DBT was the first mainstream use of mindfulness to treat eating disorders. It shows a much higher effectiveness rate for those with binge eating and bulimia disorders than does traditional CBT. DBT addresses patient resistance, while offering solutions that positively influence regulation and stress management for those who turn to food for exactly those purposes.
Several mindfulness-based therapies have since emerged, known as Third Wave Cognitive (ACT, MBCT, MBSR, MB-EAT and the like). Surprisingly, treatment-resistant anorexia also can respond to Acceptance and Commitment Therapy (ACT), partly because it focuses on core values, not just thoughts and emotions. Regardless of the form of mindfulness-based treatment, the primary advantage lies in disengaging the stress reaction and anxiety that blocks the ability to change.
Mindful Eating in the Treatment of Eating Disorders
Humans are hardwired to react to stress, whether real or perceived, by fighting, fleeing or freezing. Many people turn to food to relieve stress, as eating can emotionally and physically calm us down by activating the “rest and digest” processes of the body.
Whether we have a hyperactive stress response or not, there are lots of things that create stress. But today’s dieting culture, judgmental and body-biased environments, and “no pain, no gain” exercise trends put tremendous stress on our bodies emotionally and physically. Together, they reinforce the cycle of turning to food to self-regulate.
Any therapies that can disengage the fear response and allow for our parasympathetic nervous system to help us find homeostasis will decrease the reactivity and impulsive nature around food.
One aspect of mindfulness that is tailor-made for eating disorders is that it helps manage the thoughts that lead to judgment. The “without onhealthy paxil judgment” part of the definition of mindfulness is essential because it diminishes our emotional reactions toward ourselves and others, keeping us out of an escalated state.
Furthermore, mindfulness theory has contributed to the emerging trend of self-compassion, which promotes the power of disengaging the judgmental mind and embracing oneself in the safety of self-nurturing. This repairs the breached bond necessary to relax into safety and begin to trust in humankind. The focus of being present in the moment disengages the fear of the future (worry) and regret of the past. When our mind is filled with the past and the future, our stress response is activated. And unless you are in a cage with a tiger, the present moment should be relatively void of stress.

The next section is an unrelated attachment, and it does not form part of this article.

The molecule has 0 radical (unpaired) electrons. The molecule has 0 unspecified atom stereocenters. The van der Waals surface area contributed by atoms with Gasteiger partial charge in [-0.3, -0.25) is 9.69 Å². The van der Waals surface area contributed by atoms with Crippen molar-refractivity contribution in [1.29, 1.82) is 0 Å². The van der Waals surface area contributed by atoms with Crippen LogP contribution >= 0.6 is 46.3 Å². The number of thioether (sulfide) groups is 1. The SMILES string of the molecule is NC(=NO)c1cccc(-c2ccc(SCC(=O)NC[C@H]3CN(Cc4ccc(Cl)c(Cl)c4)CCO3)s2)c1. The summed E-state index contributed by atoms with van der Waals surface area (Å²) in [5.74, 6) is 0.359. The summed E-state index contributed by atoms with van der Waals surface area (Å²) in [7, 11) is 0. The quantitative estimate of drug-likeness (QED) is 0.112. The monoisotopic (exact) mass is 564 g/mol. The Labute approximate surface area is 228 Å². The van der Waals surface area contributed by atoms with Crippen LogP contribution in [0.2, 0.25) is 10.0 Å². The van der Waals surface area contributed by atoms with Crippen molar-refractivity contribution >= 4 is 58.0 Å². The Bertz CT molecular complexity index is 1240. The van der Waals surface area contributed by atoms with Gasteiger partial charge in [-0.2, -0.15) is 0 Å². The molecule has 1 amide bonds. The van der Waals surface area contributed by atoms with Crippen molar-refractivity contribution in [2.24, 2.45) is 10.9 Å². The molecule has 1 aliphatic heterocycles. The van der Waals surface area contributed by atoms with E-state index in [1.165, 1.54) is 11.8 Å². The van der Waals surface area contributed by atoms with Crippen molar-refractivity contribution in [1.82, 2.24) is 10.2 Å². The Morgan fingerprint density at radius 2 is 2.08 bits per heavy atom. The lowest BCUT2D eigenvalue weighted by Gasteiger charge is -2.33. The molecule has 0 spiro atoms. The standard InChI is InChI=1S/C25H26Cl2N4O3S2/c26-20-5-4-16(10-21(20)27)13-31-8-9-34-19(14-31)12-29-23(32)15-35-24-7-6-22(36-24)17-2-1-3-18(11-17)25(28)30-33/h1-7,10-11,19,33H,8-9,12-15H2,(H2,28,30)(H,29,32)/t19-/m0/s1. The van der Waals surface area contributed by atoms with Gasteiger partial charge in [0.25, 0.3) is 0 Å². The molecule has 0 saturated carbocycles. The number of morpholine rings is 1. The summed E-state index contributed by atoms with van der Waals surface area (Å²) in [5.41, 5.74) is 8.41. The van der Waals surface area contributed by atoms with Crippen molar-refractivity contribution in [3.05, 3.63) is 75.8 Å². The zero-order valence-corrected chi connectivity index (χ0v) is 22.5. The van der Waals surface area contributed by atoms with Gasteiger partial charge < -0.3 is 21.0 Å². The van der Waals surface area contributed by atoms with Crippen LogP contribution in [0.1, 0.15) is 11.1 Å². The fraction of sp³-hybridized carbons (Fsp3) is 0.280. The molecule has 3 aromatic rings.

Mindful eating means awareness in the present moment without judgment before, during and after eating. Eating pathology can be healed by introducing a healthy relationship with food, meeting needs of autonomy and competency with food. It simply is the best model for long-term sustainability of healing from an eating disorder because it counters the rigid rule-driven behaviors propelled by the internalized thin ideal found in most eating disorders.
However, mindful eating in the treatment of eating disorders can get tricky. A number of adaptive eating behaviors become automated by the brain and other complex feedback loops that regulate hunger and fullness. Regardless of why the initial behavior was developed, the body creates neuropathways and physiological adjustments that can override the basics of mindful eating. As such, interventions such as refeeding protocols or meal structure corrections may be necessary to restore the brain and physical health to a state where mindful eating can be effective.
For example, in the case of anorexia, allowing one to “wait for hunger” may result in further starvation. A person who binge eats has a diminished feedback mechanism to signal fullness; without a model as to what is “normal” eating, a binge-restrict cycle may be perpetuated.
Lastly, there are more important treatment interventions prior to the introduction of mindful eating, mainly those who are not weight restored or are engaged in active purging behaviors. Physical stabilization is of highest priority.
The treatment of eating disorders requires specialized care. If there is any question as to whether a client has an eating disorder, he or she must be referred to a Certified Eating Disorder Specialist (CEDS) or someone with similar training and experience. Likewise, mindful eating professional should refer their clients with eating disorders to a network of professionals — such as psychologists and registered dietitians trained to treat eating disorders. Eating disorder professionals who lack training in mindful eating must first understand that mindfulness is not merely a technique, but a full embodiment of a non-judgmental, open and compassionate awareness of their clients. This embodiment takes training, but most importantly, practice, a mindfulness practice.